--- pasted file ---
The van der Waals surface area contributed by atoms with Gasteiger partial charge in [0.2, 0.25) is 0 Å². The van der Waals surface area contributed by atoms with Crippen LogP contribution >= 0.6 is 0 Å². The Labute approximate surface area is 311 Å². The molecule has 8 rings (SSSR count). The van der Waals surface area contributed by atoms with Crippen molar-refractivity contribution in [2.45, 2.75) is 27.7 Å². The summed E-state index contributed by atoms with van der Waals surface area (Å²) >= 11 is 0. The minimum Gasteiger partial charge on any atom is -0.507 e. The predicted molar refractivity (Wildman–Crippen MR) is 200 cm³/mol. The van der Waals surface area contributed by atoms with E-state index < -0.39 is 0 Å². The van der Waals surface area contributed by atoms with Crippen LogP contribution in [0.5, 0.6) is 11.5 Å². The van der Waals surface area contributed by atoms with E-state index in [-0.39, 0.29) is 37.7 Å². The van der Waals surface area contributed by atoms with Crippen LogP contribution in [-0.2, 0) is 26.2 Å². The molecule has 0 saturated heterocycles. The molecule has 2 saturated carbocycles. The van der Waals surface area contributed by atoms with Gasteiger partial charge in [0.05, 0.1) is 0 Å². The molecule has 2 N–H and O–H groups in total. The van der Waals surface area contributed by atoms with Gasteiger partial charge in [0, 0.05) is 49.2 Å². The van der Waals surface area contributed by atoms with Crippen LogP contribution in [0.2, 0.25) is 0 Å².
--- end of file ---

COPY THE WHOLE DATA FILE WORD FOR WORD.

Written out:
The van der Waals surface area contributed by atoms with Gasteiger partial charge in [0.2, 0.25) is 0 Å². The van der Waals surface area contributed by atoms with Crippen LogP contribution >= 0.6 is 0 Å². The Labute approximate surface area is 311 Å². The molecule has 8 rings (SSSR count). The van der Waals surface area contributed by atoms with Crippen molar-refractivity contribution in [2.45, 2.75) is 27.7 Å². The summed E-state index contributed by atoms with van der Waals surface area (Å²) >= 11 is 0. The minimum Gasteiger partial charge on any atom is -0.507 e. The predicted molar refractivity (Wildman–Crippen MR) is 200 cm³/mol. The van der Waals surface area contributed by atoms with E-state index < -0.39 is 0 Å². The van der Waals surface area contributed by atoms with Crippen LogP contribution in [0.5, 0.6) is 11.5 Å². The van der Waals surface area contributed by atoms with E-state index in [-0.39, 0.29) is 37.7 Å². The van der Waals surface area contributed by atoms with Crippen LogP contribution in [-0.2, 0) is 26.2 Å². The molecule has 0 saturated heterocycles. The molecule has 2 saturated carbocycles. The van der Waals surface area contributed by atoms with Gasteiger partial charge in [0.05, 0.1) is 0 Å². The molecule has 2 N–H and O–H groups in total. The van der Waals surface area contributed by atoms with Gasteiger partial charge in [0, 0.05) is 49.2 Å². The van der Waals surface area contributed by atoms with Crippen LogP contribution in [0.2, 0.25) is 0 Å².